England scrapping to salvage result following Smith masterclass
Steve Smith completed a majestic return to Test cricket with his second century in the Ashes opener at Edgbaston to leave England scrapping to salvage a result.
Smith, back in the Baggy Green 16 months after being banned for his role in the sandpaper scandal, followed a brilliant 144 on day one with an equally fine 142 on day four to become just the fifth Australian to hit twin hundreds against England.
Where the first rescued his side from the cliff edge at 122 for eight, the sequel helped set a monstrous target of 398. Matthew Wade also left his mark on the home team, chiming in with a fluent 110 before the declaration came at 487 for seven.
The more realistic task in front of England was the bat right through for a draw, with first-innings centurion Rory Burns and Jason Roy successfully navigating seven overs before stumps.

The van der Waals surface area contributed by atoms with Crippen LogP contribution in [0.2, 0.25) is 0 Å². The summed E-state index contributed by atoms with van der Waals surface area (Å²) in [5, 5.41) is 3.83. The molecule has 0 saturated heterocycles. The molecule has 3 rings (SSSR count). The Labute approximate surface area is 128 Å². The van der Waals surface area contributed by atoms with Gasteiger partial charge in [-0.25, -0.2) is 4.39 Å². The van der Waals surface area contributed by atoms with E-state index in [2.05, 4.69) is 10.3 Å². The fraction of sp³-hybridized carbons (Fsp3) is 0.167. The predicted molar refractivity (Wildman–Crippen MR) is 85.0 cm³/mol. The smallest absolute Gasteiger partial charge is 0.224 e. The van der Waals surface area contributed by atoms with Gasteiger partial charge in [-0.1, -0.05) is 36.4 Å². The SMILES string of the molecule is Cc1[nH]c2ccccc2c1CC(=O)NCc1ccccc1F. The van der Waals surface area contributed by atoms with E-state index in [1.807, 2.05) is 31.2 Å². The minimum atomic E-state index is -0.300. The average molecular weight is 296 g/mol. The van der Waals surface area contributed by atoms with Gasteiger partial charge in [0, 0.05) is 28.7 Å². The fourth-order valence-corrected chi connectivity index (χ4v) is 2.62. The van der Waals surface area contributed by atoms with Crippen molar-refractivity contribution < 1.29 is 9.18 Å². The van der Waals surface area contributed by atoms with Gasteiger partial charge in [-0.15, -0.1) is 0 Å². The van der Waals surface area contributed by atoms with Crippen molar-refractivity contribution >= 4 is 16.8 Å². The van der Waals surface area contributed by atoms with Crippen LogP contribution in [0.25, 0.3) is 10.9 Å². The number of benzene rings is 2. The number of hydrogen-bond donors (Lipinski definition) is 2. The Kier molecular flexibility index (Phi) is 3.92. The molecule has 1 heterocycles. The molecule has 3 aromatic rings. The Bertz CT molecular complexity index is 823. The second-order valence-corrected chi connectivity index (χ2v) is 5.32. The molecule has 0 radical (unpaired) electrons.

They and their nine team-mates must collectively see off another 90 on day five if they are to reach Lord’s all square, on a pitch offering plenty of turn for Nathan Lyon.
The 30-year-old from Sydney has single-handedly shifted the course of the match in a way that is rarely seen at this level, batting for 10 and a half hours and 426 deliveries in all, reasserting his dominance on an attack who will surely be having nightmares about the prospect of feeding him for the next five weeks.
England will rightly bemoan the loss of James Anderson on the opening morning, a right calf injury restricting their record wicket-taker to four overs and effectively leaving them a man down for the remainder.
Since heading for a scan at lunch on Thursday he has only been on the field for a first-innings batting cameo and may well be required for another before events conclude.
In his ongoing absence England needed a big performance from Moeen Ali but his off-spin provided neither the threat nor the constrictive control the team required.
If figures of two for 130 and an economy rate of 4.48 were not bad enough on a turning pitch, Joe Root’s decision to use 26 overs of part-time spin – his own and Joe Denly’s – spoke volumes.